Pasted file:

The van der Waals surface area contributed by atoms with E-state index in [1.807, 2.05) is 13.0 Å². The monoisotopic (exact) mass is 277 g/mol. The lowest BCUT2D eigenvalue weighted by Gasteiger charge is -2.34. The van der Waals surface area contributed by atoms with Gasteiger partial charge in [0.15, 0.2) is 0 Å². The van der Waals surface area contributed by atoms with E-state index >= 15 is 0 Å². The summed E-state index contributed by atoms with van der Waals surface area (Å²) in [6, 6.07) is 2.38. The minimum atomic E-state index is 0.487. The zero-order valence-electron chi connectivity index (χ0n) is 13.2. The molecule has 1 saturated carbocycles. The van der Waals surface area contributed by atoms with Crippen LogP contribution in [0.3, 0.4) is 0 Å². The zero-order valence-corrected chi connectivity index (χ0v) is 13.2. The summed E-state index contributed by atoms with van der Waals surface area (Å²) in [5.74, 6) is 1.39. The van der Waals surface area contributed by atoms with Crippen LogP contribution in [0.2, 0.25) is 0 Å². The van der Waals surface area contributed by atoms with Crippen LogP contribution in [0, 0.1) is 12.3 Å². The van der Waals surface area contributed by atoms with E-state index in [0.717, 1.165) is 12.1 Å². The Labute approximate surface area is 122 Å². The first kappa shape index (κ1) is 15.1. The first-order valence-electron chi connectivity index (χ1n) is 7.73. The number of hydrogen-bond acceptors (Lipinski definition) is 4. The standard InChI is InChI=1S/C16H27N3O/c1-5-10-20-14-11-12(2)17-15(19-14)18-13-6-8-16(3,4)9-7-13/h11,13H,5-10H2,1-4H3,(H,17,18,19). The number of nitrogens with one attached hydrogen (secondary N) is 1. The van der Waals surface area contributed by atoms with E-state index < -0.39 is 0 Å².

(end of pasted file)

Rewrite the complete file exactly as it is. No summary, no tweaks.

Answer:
The van der Waals surface area contributed by atoms with E-state index in [1.807, 2.05) is 13.0 Å². The monoisotopic (exact) mass is 277 g/mol. The lowest BCUT2D eigenvalue weighted by Gasteiger charge is -2.34. The van der Waals surface area contributed by atoms with Gasteiger partial charge in [0.15, 0.2) is 0 Å². The van der Waals surface area contributed by atoms with E-state index >= 15 is 0 Å². The summed E-state index contributed by atoms with van der Waals surface area (Å²) in [6, 6.07) is 2.38. The minimum atomic E-state index is 0.487. The zero-order valence-electron chi connectivity index (χ0n) is 13.2. The molecule has 1 saturated carbocycles. The van der Waals surface area contributed by atoms with Crippen LogP contribution in [0.3, 0.4) is 0 Å². The zero-order valence-corrected chi connectivity index (χ0v) is 13.2. The summed E-state index contributed by atoms with van der Waals surface area (Å²) in [5.74, 6) is 1.39. The van der Waals surface area contributed by atoms with Crippen LogP contribution in [0.2, 0.25) is 0 Å². The van der Waals surface area contributed by atoms with Crippen LogP contribution in [0, 0.1) is 12.3 Å². The van der Waals surface area contributed by atoms with E-state index in [0.717, 1.165) is 12.1 Å². The Labute approximate surface area is 122 Å². The first kappa shape index (κ1) is 15.1. The first-order valence-electron chi connectivity index (χ1n) is 7.73. The number of hydrogen-bond acceptors (Lipinski definition) is 4. The standard InChI is InChI=1S/C16H27N3O/c1-5-10-20-14-11-12(2)17-15(19-14)18-13-6-8-16(3,4)9-7-13/h11,13H,5-10H2,1-4H3,(H,17,18,19). The number of nitrogens with one attached hydrogen (secondary N) is 1. The van der Waals surface area contributed by atoms with E-state index < -0.39 is 0 Å².